Medical Pharmacology
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Medical Pharmacology


In pharmacology, a drug is a chemical substance, typically of known structure, which, when administered to a living organism, produces a biological effect. A pharmaceutical drug, also called a medication or medicine, is a chemical substance used to treat, cure, prevent, or diagnose a disease or to promote well-being.

What is Pharmacology

It is the science that deals with the study of chemical substances (drugs). The stud of drug, what they are? how they work? what they do?

What is Toxicology

It is brance of pharmacology which deals with the undesirable effects of chemicals and drugs on living system.

What is Drug

Any substance other than food can be used in prevention, diagnosis, or treatment of diseases.

Source of Drugs
  • Natural
    • Plant (eg., Pilocarpine)
    • Animal (eg., Heparin)
    • Micro-organisms (eg., Anibiotics)
    • Mirerals (eg., Ferrous sulfate)
  • Synthetic
    • Chemically (eg., Sulphonamides)
    • Genetic Engineering - rDNA technology (eg., Human insulin)
Classes of Drugs
  • Prescription only medication (POM) drugs: Only for prescription.
  • Over the counter (OTC) drugs: Used by the public without a prescription.

Routes of administration
  • Oral
    - Inactivation or elimination of part or whole of the drug reaching the systemic circulation
    • Sites: Gut first pass effect
      • Gastric acidity -> Benzyl penicillin
      • Digestive enzyme -> Insulin
      • Mucosal enzyme -> Benzyl Tyramine
    • Sites: Hepatic first pass effect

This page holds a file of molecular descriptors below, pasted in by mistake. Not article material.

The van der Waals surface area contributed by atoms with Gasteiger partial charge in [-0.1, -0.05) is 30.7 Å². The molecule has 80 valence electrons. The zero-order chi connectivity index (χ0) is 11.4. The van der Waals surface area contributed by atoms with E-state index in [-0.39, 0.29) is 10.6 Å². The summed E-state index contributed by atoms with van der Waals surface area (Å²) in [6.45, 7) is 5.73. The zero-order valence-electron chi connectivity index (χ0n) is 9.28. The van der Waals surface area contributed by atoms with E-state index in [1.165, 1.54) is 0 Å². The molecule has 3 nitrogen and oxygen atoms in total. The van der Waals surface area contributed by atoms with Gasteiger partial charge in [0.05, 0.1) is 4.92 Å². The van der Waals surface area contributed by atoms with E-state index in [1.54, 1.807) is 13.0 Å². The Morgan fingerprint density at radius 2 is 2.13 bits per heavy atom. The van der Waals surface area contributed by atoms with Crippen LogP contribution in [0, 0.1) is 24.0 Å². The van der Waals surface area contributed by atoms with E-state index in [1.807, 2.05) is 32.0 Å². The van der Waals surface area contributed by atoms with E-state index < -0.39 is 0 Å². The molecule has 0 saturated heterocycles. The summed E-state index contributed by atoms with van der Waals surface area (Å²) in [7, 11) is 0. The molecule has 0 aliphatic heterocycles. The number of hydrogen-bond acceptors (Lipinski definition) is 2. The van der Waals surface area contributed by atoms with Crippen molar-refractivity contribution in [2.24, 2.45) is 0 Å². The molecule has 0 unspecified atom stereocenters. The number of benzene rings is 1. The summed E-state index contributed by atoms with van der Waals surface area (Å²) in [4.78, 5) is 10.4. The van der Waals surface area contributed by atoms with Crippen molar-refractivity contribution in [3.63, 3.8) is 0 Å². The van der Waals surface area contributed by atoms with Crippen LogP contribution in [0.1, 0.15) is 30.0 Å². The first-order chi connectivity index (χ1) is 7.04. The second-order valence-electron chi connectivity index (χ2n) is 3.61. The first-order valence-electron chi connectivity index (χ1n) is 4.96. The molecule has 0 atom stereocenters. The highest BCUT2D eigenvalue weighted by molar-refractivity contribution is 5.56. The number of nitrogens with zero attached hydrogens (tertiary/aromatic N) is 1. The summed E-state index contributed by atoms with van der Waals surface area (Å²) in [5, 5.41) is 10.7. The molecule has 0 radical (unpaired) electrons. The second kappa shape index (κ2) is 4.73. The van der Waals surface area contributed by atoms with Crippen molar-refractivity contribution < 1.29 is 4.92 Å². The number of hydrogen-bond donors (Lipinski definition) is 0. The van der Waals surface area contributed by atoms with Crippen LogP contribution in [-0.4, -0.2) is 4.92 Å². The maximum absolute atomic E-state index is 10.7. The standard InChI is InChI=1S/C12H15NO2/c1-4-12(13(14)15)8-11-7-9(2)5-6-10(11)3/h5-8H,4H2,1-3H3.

• Complete -> Nitroglycerine
      • Partial -> Propranolol
      • Minimul -> Atenolol
    • Polar drugs (water soluble drug) not totally absorbed and not pass through Blood Brian Barrier (BBB)
    • Non-polar drugs (Lipid soluble drugs) highly absorbed and pass BBB
  • Parenteral route (Injection)
    • Intravenous (IV) injection
      - Suitable in emergency and acid labile drugs
    • Intramuscular (IM) Injection
      - Suitable for solution, suspension and oily drugs
    • Subcutaneous (SC) Injection
      - Suitable for drugs that are non-irritant in aqueous solution / suspension.
    • Intradermal (ID) Injection
      - Sensitive tests
    • Other injection
      • Intra-cardiac
      • Intra-bone marrow
      • Intrathecal (CSF)
      • Intra-peritoneal
  • Musocal
    • Buccual / Sublingual
    • Ocular
    • Vaginal
    • Nasal
    • Rectal
  • Inhalation
    - Systemic delivery of drugs
    - Highly blood sypply and wide surface area
    - Highly absorbed (high bioavailability)
    - Many drugs make lunk irritants
  • Topical
    - Usually local effect but high lipid soluble drugs can be absorbed
    - Transdermal drug delivery system (TDDS) enhance skin absorption (eg., Skin patches of nicotine)

Pharmacology Classification
  • Pharmacology
    • Phamacokinetics:
      - What the body does to the drug.
      • A-Absorption
      • D-Distribution
      • M-Metabolism
      • E-Elimenation
    • Pharmacodynamics:
      - What the drug does to the body.
      • Mechanism of action (Drug receptor interaction)
    • Pharmacotheraputics: